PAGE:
This nature reserve covers 12.6 hectares and is a Site of Special Scientific Interest (SSSI). It represents an island of unimproved grassland amidst arable or improved ley grass. It has not received any artificial fertilisers or herbicides and is grazed by sheep or cattle and cut for hay.As well as the dry, unimproved grassland, the site has four field ponds several hedges. It supports a fine array of wildflowers, including orchids, with common and great crested newts in the ponds.
This 12.6 hectare nature reserve contains a mosaic of valuable wetland habitats including wet woodland, shallow pools, wet grassland and marsh. It was purchased by the Wildlife Trust in 2006 and the main habitat creation work was completed in the autumn of 2007.
Narborough Bog is a compact site offering a mosaic of different habitats including reedbed, damp woodland, riverbank and unimproved meadow. It contains Leicestershire's largest remaining peat deposits. Although the reedbed has suffered from drying out and invasion by Meadowsweet in recent years, remedial efforts by the LRWT are now bringing it back to its former state.
This small but interesting nature reserve is a former brownfield site and is trapped between the Coalville ringroad and a mineral railway line. It has a number of ponds, scrub and low fertility grassland. The largest pond was created by mining subsidence and now has a boardwalk allowing access to the water's edge.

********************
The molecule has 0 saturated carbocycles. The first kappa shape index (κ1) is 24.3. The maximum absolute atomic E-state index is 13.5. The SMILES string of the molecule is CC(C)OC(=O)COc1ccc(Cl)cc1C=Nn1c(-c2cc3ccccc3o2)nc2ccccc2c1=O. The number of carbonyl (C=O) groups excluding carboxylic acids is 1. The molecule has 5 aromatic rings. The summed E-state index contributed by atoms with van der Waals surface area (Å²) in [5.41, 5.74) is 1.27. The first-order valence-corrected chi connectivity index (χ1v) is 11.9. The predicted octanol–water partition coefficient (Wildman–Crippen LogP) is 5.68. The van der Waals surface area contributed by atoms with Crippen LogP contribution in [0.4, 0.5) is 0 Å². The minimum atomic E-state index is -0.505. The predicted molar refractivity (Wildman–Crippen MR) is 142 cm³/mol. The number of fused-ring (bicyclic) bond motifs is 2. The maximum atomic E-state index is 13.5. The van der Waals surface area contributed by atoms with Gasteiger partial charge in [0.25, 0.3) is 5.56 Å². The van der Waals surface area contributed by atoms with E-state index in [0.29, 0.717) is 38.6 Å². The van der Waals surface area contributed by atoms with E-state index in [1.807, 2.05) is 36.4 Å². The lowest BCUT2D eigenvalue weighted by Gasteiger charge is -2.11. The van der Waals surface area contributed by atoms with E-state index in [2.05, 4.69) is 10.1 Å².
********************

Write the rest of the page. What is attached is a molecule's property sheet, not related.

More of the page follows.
New Lount Nature Reserve is a 19.5 hectare mixed reserve of species-rich grassland, ponds, plantation woodland and scrub within The National Forest. The site, which was designated a statutory Local Nature Reserve in 1995, sits on the site of the former New Lount colliery.
Hicks Lodge and Newfields are former coal mining sites that have been totally transformed by landscape reclamation projects. Along with Shellbrook Wood and surrounding areas, these sites offer some of the most ecologically interesting habitats found within the Heart of the National Forest.
This linear site follows the route of a small stream and hedge. The waterway is overgrown during summer but lies at the bottom of the steep ditch. At the eastern end it links with the mature woodland of Fishley Belt and the new Optimus Nature Area. There is a mown grass permissive path. The western end is a gravel surfaced permissive cycleway going to Brookside Meadows and beyond and taking in the Kirby Road Ponds area.
This nature reserve was created primarily for Great Crested Newts. The site has several ponds as well as areas of meadow grassland and is surrounded by mature hedges and trees, bordering onto the former Western Golf Course along its eastern side. There are mown paths through it to join a right of way which takes you across Ratby Lane into Clanfelde Hills and on beyond into the wider countryside
This 141 hectare site is Leicestershire's largest semi-natural ancient woodland. It has been a Site of Special scientific Interest (SSSI) since 1956. It is managed by the Forestry Commission who are restoring the woodland to the traditional broadleaf habitat that existed centuries ago as part of the 'Ancient Woodlands Plan'. This involves removing planted conifers and allowing native trees to regenerate and eventually reintroducing coppicing.